This week PGG Wrightson's South Island wool procurement manager Rob Cochrane joins The Country's Jamie Mackay to look at the wool market this month.
The 2019/20 wool season wrapped up yesterday with 17 thousand bales on offer across both islands, and there are a lot of growers still resisting and holding onto wool.
Mid-micron and crossbreed growers may be concerned that they were losing as much as 50 per cent compared to last year, Cochrane said.
Mackay said that from a historical perspective, the wool market had never seen a slump like this.
Cochrane agreed, reflecting back on 1969 when wool prices were around 23 cents per pound.
It was criminal that prices continued to fall, Mackay said, with Covid-19 still affecting the market in terms of boarder restrictions, imports, and offshore processing.
Cochrane added perspective by saying the price of wool had gradually been going down over the past few years, and people don't necessarily have the money to buy wool.
Mackay noted that until there were alternate sustainable long-term uses for crossbreed wool, the industry was "buggered".
Cochrane agreed, but stressed that traditional uses of wool, such as carpet and internal furnishings would still help the industry in the long run.
Traditional shearing competitions season-opener, the New Zealand Merino Shears has been cancelled this year, as organisers work to mark its 60th anniversary post-Covid in style in 2021.
The championships in Alexandra were to have been held on October 2-3.
The NZ Merino Shears usually attracts over 100 shearers and woolhandlers and is the only fine wool competition on the Shearing Sports New Zealand calendar of almost 60 shows each summer.
The cancellation has also led to the axing of the 2020-2021 National Shearing Circuit, of which Alexandra has been the traditional compulsory opening round.
It also impacts on the annual home-and-away transtasman series, with the two competitions providing two of the three shearers in the New Zealand team each summer.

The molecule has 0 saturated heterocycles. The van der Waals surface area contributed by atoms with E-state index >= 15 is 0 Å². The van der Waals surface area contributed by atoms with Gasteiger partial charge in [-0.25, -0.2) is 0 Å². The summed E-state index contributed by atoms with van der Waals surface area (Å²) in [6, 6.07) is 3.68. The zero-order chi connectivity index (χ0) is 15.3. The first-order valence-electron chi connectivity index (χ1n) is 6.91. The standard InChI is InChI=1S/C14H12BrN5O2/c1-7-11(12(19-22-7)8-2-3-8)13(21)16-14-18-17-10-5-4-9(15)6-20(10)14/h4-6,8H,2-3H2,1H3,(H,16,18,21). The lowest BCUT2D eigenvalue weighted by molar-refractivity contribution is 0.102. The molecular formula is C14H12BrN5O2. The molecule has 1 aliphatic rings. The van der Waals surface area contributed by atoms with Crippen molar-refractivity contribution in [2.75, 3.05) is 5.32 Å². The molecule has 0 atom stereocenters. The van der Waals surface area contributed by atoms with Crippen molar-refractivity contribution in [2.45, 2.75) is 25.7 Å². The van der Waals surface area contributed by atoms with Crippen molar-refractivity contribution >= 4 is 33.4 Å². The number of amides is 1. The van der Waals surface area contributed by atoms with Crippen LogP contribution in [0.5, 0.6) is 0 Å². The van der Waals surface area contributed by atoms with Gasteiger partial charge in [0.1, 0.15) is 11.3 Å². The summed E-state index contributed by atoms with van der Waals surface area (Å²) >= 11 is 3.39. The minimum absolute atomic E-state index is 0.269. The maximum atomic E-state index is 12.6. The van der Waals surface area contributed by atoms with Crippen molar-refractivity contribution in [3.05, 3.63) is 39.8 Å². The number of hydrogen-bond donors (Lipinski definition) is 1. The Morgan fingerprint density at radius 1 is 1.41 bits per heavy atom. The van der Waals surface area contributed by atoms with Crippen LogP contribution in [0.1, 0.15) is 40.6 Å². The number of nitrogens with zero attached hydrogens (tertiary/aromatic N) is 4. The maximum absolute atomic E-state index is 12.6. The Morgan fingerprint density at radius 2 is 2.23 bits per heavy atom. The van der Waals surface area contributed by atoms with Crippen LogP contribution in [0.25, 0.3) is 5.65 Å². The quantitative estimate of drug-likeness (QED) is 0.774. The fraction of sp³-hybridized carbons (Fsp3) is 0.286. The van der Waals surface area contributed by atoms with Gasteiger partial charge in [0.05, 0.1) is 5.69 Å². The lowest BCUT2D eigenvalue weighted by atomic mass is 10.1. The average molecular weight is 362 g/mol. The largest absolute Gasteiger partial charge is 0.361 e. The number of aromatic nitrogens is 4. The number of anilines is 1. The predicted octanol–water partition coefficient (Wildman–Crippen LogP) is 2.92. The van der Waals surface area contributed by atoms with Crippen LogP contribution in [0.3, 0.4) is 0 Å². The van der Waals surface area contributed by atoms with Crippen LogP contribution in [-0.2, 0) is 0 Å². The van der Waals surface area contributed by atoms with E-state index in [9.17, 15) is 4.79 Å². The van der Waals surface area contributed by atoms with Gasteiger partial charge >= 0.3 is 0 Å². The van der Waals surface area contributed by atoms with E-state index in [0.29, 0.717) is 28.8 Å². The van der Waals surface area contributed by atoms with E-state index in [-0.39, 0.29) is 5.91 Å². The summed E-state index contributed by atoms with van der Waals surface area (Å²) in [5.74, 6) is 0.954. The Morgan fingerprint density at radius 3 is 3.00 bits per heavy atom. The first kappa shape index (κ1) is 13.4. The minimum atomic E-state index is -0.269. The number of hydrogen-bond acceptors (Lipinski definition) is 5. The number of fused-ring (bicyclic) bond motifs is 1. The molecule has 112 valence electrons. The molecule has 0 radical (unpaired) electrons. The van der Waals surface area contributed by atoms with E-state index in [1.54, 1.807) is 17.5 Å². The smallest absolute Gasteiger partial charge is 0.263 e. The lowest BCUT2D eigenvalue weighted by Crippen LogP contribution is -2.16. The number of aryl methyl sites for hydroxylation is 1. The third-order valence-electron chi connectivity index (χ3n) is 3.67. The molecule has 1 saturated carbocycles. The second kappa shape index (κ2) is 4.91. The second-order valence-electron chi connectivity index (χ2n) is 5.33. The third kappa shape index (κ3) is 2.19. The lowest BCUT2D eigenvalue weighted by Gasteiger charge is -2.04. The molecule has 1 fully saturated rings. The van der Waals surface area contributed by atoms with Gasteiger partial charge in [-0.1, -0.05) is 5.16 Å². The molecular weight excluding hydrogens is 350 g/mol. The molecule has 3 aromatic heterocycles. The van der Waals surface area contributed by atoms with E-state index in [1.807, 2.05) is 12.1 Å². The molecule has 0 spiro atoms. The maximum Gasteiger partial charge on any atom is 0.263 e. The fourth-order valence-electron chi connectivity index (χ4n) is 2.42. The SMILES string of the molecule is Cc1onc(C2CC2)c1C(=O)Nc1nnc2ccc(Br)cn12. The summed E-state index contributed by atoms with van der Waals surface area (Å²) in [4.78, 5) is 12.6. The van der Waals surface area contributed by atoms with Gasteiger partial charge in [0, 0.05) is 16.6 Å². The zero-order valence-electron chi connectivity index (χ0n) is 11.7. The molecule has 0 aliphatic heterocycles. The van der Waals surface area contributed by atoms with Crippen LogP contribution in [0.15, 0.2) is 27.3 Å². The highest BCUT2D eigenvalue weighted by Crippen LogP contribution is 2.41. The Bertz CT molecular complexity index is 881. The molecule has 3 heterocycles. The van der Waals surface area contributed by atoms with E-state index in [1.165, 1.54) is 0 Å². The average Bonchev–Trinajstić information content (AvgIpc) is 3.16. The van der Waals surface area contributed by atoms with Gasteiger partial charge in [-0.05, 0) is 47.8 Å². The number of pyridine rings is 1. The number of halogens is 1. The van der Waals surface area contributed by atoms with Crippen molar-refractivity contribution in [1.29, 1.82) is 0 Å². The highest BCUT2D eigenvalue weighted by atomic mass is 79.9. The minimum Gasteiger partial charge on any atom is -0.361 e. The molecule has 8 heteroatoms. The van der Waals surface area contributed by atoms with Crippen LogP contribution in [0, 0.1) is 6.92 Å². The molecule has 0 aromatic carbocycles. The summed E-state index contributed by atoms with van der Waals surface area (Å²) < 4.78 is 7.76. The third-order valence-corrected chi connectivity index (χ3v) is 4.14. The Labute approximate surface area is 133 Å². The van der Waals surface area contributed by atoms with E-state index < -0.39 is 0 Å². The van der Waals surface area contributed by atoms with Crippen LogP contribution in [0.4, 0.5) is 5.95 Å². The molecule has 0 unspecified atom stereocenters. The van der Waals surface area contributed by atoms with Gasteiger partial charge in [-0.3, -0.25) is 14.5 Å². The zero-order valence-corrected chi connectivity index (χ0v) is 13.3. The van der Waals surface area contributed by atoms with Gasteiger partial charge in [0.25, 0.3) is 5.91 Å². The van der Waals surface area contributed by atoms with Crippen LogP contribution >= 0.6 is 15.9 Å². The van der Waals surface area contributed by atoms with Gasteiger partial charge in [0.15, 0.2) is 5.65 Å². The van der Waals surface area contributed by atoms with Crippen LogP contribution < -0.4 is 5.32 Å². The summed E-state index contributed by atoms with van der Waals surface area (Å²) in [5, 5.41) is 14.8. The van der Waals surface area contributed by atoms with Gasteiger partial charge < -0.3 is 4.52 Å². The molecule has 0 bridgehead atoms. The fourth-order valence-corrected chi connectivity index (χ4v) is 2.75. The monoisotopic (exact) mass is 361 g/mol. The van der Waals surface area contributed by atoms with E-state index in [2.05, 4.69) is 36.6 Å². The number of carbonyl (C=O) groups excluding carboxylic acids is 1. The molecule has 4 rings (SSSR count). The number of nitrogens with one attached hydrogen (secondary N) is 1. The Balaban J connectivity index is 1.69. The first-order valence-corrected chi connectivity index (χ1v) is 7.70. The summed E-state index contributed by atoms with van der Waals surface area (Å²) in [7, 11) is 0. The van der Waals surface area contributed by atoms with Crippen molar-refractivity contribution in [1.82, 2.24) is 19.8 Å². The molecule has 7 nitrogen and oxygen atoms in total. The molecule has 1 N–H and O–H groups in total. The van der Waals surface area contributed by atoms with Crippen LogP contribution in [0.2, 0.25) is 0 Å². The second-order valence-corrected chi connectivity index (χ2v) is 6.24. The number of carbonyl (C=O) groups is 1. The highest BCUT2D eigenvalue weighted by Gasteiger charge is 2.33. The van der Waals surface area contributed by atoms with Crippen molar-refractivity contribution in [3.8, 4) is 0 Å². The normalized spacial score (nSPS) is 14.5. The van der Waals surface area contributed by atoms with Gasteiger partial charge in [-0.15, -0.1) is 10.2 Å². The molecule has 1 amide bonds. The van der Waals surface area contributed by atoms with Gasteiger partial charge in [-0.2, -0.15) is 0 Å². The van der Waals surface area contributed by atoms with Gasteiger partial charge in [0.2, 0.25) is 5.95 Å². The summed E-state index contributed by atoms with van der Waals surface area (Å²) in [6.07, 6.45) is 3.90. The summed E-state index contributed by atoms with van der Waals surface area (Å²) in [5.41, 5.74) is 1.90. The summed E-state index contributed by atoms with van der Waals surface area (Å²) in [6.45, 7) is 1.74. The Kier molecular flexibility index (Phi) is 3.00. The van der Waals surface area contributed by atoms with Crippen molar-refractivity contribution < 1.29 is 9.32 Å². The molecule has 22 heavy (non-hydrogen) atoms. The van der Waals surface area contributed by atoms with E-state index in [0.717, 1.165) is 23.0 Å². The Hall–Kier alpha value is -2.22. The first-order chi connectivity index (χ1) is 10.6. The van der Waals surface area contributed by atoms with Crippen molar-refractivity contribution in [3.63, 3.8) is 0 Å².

Incorporating a final for the McSkimming Memorial Triple Crown at the Golden Shears each March since 1973, the circuit had already been hit by the cancellation of this year's New Zealand Agricultural Show which would have staged third-round event the New Zealand Corriedale Championships.
The cancellation of the Alexandra event was confirmed by New Zealand Merino Shearing Society chairman Greg Stuart who said it was "due to the pandemic".
The Covid-19 crisis has had severe impacts, as it had across the country and the world, he said, and his committee "needed to make the call" about an event which runs on a budget of up to $50,000 – at a time when the lockdown made negotiations almost impossible.
The committee didn't want to "embarrass" or pressure anyone and decided it wanted to guarantee still being around for the 60th year, particularly for the sake of those who had supported the event over the years.
"Some of them have been with us from way back," Stuart said.
The National Shearing Circuit committee is also due to meet in the next fortnight to consider the possibilities as the event heads to the celebration of its first 50 years, including the last 18 known as the PGG Wrightson National.
PGG Wrightson Wool have been sponsors at all five shows in the circuit, along with providing the major prize of a year's use of a Hyundai Santa Fe for the winner, currently Marlborough shearer Angus Moore, who won this year's final less than three weeks before the Covid-19 lockdown.
Meanwhile, the Waimate Shears, which would have included the second round of the circuit, will is "definitely" on October 9-10, said chairman Warren White.
Canterbury show shearing organisers are considering still staging their championships, in a woolshed at the station which provides its sheep.
Later in the season, the Rangitikei Shearing Sports in Marton in February, which would have been the fourth round, will be held on a Sunday as shows avoid a clash caused by the timing of Waitangi Day.
It will provide three competitions within three days with Dannevirke A and P Show on a Friday (February 5), the Aria Waitangi Day Sports on the Saturday (February 6) and the Rangitikei event on February 7.
Marlborough shearer Angus Moore, winner of the PGG Wrightson Wool National Shearing Circuit final at the Golden Shears in March. Photo / Pete Nikolaison
Credit: Article by NZ Herald / The Country